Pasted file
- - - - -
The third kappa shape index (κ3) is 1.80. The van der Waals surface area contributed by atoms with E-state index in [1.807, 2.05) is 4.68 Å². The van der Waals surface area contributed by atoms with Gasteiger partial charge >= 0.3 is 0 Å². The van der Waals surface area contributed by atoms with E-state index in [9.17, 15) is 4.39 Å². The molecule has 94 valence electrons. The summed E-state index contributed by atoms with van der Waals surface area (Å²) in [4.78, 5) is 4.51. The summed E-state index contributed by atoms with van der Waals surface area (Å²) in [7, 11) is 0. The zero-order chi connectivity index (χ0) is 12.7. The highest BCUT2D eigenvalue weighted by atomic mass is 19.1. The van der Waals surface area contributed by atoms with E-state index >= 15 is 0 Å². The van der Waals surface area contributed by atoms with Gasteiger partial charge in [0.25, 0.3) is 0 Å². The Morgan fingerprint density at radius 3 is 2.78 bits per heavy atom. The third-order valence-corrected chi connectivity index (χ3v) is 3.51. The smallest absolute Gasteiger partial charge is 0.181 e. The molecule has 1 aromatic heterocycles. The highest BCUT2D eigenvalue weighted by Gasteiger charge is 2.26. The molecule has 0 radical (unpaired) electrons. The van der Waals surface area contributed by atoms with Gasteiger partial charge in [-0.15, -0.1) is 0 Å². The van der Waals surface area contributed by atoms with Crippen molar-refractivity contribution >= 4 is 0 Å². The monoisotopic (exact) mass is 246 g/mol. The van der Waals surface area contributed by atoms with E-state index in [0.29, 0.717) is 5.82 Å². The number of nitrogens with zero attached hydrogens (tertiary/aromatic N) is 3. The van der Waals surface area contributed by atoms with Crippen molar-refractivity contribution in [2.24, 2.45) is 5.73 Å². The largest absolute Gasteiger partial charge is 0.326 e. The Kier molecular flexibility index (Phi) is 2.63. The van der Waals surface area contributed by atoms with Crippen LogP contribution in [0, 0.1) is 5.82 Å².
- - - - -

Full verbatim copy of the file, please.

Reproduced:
The third kappa shape index (κ3) is 1.80. The van der Waals surface area contributed by atoms with E-state index in [1.807, 2.05) is 4.68 Å². The van der Waals surface area contributed by atoms with Gasteiger partial charge >= 0.3 is 0 Å². The van der Waals surface area contributed by atoms with E-state index in [9.17, 15) is 4.39 Å². The molecule has 94 valence electrons. The summed E-state index contributed by atoms with van der Waals surface area (Å²) in [4.78, 5) is 4.51. The summed E-state index contributed by atoms with van der Waals surface area (Å²) in [7, 11) is 0. The zero-order chi connectivity index (χ0) is 12.7. The highest BCUT2D eigenvalue weighted by atomic mass is 19.1. The van der Waals surface area contributed by atoms with E-state index >= 15 is 0 Å². The van der Waals surface area contributed by atoms with Gasteiger partial charge in [0.25, 0.3) is 0 Å². The Morgan fingerprint density at radius 3 is 2.78 bits per heavy atom. The third-order valence-corrected chi connectivity index (χ3v) is 3.51. The smallest absolute Gasteiger partial charge is 0.181 e. The molecule has 1 aromatic heterocycles. The highest BCUT2D eigenvalue weighted by Gasteiger charge is 2.26. The molecule has 0 radical (unpaired) electrons. The van der Waals surface area contributed by atoms with Gasteiger partial charge in [-0.15, -0.1) is 0 Å². The van der Waals surface area contributed by atoms with Crippen molar-refractivity contribution >= 4 is 0 Å². The monoisotopic (exact) mass is 246 g/mol. The van der Waals surface area contributed by atoms with E-state index in [0.29, 0.717) is 5.82 Å². The number of nitrogens with zero attached hydrogens (tertiary/aromatic N) is 3. The van der Waals surface area contributed by atoms with Crippen molar-refractivity contribution in [2.24, 2.45) is 5.73 Å². The largest absolute Gasteiger partial charge is 0.326 e. The Kier molecular flexibility index (Phi) is 2.63. The van der Waals surface area contributed by atoms with Crippen LogP contribution in [0, 0.1) is 5.82 Å².